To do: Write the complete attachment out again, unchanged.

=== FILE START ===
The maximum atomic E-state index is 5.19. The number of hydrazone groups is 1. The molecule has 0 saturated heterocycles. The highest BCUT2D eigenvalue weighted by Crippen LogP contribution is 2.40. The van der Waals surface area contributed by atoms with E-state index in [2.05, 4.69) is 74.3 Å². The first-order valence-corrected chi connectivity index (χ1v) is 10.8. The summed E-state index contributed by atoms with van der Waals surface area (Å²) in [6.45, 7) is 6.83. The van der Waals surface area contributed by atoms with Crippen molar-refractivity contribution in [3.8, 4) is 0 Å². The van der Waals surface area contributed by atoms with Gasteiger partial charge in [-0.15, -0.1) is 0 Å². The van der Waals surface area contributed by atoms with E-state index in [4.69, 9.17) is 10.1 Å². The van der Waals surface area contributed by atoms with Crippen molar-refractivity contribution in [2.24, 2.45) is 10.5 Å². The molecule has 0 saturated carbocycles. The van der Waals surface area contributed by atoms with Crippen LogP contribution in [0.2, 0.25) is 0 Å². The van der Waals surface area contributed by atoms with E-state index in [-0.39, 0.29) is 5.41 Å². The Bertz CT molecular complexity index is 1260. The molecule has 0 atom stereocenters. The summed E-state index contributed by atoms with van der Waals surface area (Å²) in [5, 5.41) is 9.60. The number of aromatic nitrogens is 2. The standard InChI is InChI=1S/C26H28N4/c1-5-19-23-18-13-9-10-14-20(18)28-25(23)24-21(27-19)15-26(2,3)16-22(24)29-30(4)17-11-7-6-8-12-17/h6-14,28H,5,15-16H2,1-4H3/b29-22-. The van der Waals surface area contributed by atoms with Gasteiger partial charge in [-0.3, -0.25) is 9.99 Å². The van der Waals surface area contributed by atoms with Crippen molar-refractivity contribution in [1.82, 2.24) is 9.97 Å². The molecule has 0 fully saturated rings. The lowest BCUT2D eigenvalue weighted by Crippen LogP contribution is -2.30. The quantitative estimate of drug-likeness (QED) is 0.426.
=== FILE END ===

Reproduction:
The maximum atomic E-state index is 5.19. The number of hydrazone groups is 1. The molecule has 0 saturated heterocycles. The highest BCUT2D eigenvalue weighted by Crippen LogP contribution is 2.40. The van der Waals surface area contributed by atoms with E-state index in [2.05, 4.69) is 74.3 Å². The first-order valence-corrected chi connectivity index (χ1v) is 10.8. The summed E-state index contributed by atoms with van der Waals surface area (Å²) in [6.45, 7) is 6.83. The van der Waals surface area contributed by atoms with Crippen molar-refractivity contribution in [3.8, 4) is 0 Å². The van der Waals surface area contributed by atoms with Gasteiger partial charge in [-0.15, -0.1) is 0 Å². The van der Waals surface area contributed by atoms with E-state index in [4.69, 9.17) is 10.1 Å². The van der Waals surface area contributed by atoms with Crippen molar-refractivity contribution in [2.24, 2.45) is 10.5 Å². The molecule has 0 saturated carbocycles. The van der Waals surface area contributed by atoms with Crippen LogP contribution in [0.2, 0.25) is 0 Å². The van der Waals surface area contributed by atoms with E-state index in [-0.39, 0.29) is 5.41 Å². The Bertz CT molecular complexity index is 1260. The molecule has 0 atom stereocenters. The summed E-state index contributed by atoms with van der Waals surface area (Å²) in [5, 5.41) is 9.60. The number of aromatic nitrogens is 2. The standard InChI is InChI=1S/C26H28N4/c1-5-19-23-18-13-9-10-14-20(18)28-25(23)24-21(27-19)15-26(2,3)16-22(24)29-30(4)17-11-7-6-8-12-17/h6-14,28H,5,15-16H2,1-4H3/b29-22-. The van der Waals surface area contributed by atoms with Gasteiger partial charge in [-0.3, -0.25) is 9.99 Å². The van der Waals surface area contributed by atoms with Crippen molar-refractivity contribution in [1.82, 2.24) is 9.97 Å². The molecule has 0 fully saturated rings. The lowest BCUT2D eigenvalue weighted by Crippen LogP contribution is -2.30. The quantitative estimate of drug-likeness (QED) is 0.426.